"It's just something I do, Mr. Flynn. I'll expect a report within two days on how the interview went. Here's the form, you can drop it off up front once you've completed it. Is there anything else?"
Shaking his head, Wade took the papers and stood. As with all his parole officers lately, he felt as if he left her office dirty when he walked out. He hated it and longed to know what it was to be clean.
His back ached and his feet burned. It was his third day at his new job and Wade hated it. The building didn't have air conditioning, and all the machines put out an exorbitant amount of heat. Yanking the lever to keep the production belt moving along, he felt the pull on his muscles and winced.
Sweat poured off his face and ran down his neck, saturating his collar. Even though he'd guzzled a bottle of water during his last break, his mouth was still parched.
Glaring at the over-weight shift manager as he tossed orders around from his glassed-in office, Wade wished he could just walk away. Already his past was out all over the factory, despite the promise of confidentiality on their employment forms.
"Boss wants ta see ya. I heard he's been missing his girl."
The voice came from his right, an unspoken challenge in it that Wade knew well. Reigning in his temper, he took off the heavy protective gloves and turned.
"Hope ya like em big."
Three steps took him within inches of the sneering co-worker. Wade didn't say a word, but he didn't have to. His fierce glare wiped the look from the man's face. Waiting until the bully moved back, Wade smiled at him and went to see the manager, knowing the outcome even before he got there.
The quaint town of Boden wasn't any better than the one he'd left. But it was as far as his old truck had taken him before it gave out.
Knocking on the rusty door, Wade shook his head at the piece of cardboard taped in the middle of it. The word manager printed in black marker was faded and stained from what he assumed was years of hanging there.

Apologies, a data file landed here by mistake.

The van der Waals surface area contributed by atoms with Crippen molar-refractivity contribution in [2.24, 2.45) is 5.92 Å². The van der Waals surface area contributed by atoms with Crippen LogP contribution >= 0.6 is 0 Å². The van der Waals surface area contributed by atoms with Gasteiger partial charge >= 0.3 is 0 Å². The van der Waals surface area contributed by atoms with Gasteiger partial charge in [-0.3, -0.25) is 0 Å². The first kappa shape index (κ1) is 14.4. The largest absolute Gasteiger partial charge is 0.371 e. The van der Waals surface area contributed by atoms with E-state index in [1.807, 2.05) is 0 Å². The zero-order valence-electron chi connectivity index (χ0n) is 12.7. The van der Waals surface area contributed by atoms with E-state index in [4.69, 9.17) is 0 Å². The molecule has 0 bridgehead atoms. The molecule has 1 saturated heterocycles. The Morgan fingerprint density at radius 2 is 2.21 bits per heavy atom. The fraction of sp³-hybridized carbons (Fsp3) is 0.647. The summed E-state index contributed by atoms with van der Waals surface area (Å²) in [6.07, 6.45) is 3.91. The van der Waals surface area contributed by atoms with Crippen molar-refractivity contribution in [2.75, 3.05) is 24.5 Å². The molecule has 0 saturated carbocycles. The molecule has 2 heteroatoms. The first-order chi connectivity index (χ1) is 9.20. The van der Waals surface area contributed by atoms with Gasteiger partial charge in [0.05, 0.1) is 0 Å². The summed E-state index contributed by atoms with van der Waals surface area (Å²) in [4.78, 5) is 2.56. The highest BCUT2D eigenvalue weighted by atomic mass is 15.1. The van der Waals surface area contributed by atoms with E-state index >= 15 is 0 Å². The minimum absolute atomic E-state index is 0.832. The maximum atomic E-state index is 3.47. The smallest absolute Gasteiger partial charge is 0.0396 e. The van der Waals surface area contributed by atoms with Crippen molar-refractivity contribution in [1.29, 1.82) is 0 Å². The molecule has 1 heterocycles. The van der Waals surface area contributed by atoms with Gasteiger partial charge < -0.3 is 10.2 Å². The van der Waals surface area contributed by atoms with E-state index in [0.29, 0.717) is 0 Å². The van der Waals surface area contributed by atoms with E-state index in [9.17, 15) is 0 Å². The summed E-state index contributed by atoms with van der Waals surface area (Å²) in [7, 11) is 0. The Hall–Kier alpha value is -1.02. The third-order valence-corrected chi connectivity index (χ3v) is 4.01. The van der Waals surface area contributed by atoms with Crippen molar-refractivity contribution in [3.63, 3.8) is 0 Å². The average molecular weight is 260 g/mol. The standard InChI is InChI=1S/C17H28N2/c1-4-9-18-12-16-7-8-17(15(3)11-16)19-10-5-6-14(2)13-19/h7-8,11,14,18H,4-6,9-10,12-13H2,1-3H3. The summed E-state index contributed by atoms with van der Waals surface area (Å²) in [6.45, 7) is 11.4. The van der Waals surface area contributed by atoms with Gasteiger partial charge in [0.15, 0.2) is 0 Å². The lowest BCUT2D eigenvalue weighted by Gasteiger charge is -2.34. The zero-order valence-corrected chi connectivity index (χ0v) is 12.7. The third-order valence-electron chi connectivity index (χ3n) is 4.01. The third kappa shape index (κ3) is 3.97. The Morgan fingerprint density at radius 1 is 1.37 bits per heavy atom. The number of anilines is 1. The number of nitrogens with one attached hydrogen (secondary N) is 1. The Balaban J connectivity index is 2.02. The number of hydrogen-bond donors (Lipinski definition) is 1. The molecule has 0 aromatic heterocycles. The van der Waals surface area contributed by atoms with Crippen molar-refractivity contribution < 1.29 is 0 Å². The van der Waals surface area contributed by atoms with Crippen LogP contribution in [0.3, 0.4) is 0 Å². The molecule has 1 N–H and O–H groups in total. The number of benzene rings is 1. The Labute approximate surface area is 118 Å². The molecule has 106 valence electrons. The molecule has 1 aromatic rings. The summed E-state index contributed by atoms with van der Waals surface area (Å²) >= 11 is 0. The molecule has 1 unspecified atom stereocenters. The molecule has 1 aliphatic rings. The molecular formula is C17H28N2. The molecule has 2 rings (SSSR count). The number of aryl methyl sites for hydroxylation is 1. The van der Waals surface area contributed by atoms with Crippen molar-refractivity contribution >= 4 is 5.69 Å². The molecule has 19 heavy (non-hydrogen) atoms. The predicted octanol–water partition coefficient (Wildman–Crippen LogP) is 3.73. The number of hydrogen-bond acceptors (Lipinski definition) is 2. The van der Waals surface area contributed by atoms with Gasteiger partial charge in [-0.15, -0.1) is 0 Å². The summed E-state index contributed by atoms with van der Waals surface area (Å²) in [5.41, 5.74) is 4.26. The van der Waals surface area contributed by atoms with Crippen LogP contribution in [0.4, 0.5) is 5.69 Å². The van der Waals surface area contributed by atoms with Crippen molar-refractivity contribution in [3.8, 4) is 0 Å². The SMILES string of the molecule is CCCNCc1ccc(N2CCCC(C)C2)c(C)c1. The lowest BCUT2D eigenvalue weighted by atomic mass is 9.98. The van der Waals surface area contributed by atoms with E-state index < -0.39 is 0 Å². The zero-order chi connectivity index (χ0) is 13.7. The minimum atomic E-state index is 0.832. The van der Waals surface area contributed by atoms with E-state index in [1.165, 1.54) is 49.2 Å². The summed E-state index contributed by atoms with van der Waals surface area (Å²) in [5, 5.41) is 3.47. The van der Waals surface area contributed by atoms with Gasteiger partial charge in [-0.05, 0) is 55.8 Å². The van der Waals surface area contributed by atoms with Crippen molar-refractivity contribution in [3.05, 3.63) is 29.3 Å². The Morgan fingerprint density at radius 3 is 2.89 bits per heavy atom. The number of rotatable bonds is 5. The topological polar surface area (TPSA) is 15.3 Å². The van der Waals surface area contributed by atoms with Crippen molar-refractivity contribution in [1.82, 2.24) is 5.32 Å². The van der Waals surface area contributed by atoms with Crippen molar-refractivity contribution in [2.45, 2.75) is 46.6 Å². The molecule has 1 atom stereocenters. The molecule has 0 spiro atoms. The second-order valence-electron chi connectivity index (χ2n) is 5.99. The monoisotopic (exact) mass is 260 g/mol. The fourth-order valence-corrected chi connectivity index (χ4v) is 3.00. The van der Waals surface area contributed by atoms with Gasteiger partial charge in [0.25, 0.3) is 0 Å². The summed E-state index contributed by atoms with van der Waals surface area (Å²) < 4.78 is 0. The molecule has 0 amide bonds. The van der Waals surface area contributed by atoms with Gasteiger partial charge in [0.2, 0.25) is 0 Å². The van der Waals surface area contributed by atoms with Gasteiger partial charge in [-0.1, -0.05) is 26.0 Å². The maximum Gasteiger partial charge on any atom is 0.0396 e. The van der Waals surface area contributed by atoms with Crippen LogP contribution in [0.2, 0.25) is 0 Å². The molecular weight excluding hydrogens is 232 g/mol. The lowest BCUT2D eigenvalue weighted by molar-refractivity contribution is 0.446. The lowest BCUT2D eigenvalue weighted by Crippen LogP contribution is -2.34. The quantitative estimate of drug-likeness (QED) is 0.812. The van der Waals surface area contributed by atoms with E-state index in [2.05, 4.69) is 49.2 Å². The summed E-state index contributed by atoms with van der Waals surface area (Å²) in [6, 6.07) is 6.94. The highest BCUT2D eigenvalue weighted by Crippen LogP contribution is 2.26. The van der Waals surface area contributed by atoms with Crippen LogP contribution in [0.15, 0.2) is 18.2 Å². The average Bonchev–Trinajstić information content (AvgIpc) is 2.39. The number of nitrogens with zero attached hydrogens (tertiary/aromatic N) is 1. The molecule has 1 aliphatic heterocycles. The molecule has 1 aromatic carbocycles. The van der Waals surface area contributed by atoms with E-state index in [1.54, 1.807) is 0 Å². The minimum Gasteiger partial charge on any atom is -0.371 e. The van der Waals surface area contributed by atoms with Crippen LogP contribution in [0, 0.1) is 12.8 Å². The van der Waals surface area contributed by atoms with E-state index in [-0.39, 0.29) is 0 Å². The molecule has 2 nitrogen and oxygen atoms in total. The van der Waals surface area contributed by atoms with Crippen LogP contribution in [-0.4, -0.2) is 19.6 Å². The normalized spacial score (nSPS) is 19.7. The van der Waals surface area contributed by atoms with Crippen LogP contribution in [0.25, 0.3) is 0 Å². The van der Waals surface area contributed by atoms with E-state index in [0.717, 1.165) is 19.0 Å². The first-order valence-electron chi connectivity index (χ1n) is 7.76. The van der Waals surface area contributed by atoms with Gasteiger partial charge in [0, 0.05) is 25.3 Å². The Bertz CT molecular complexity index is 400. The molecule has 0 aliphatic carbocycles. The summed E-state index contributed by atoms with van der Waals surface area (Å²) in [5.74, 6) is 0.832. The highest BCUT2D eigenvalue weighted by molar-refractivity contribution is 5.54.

"Yep, bout time ya got yer ass up here, now git it inside."
Stepping inside the stuffy office, Wade felt his stomach lurch. Foul body odor and nauseating cigar smoke assaulted him and almost choked off his air. Years behind bars taught him how to project a blank look, and he called on that skill now.
"Yer not keepin' up, boy. All them machines down there need men runnin' em, not wimmen. Ya bin a wommen a time er two, eh girlie?"
"Sir, I'm working hard, but I've had to learn how to run the equipment on my own," Wade replied.
"Whatcha sayin' girlie? We ain't done takin' time ta teach ya'?"
"I understand everyone is busy."
"We don't gotta be busy. That's why we gots ya girlies fer," the boss said.
Wade just stood there, knowing that nothing he said would be satisfactory. He waited while the sloppy middle-aged man scrounged around in a drawer, an unlit cigar dangling between his lips.
"Take yer sissy ass and git. We don't need no girlies here. Git!"
Knowing better than to argue, Wade walked out, never stopping until he was at his front door. Exhausted from the heat and the two-mile trek, he stripped and stepped into the shower. The cool water helped revive him, as did washing off the filth from the factory. He slipped on a pair of boxers and flopped onto the bed for a nap, not waking until eight the next morning.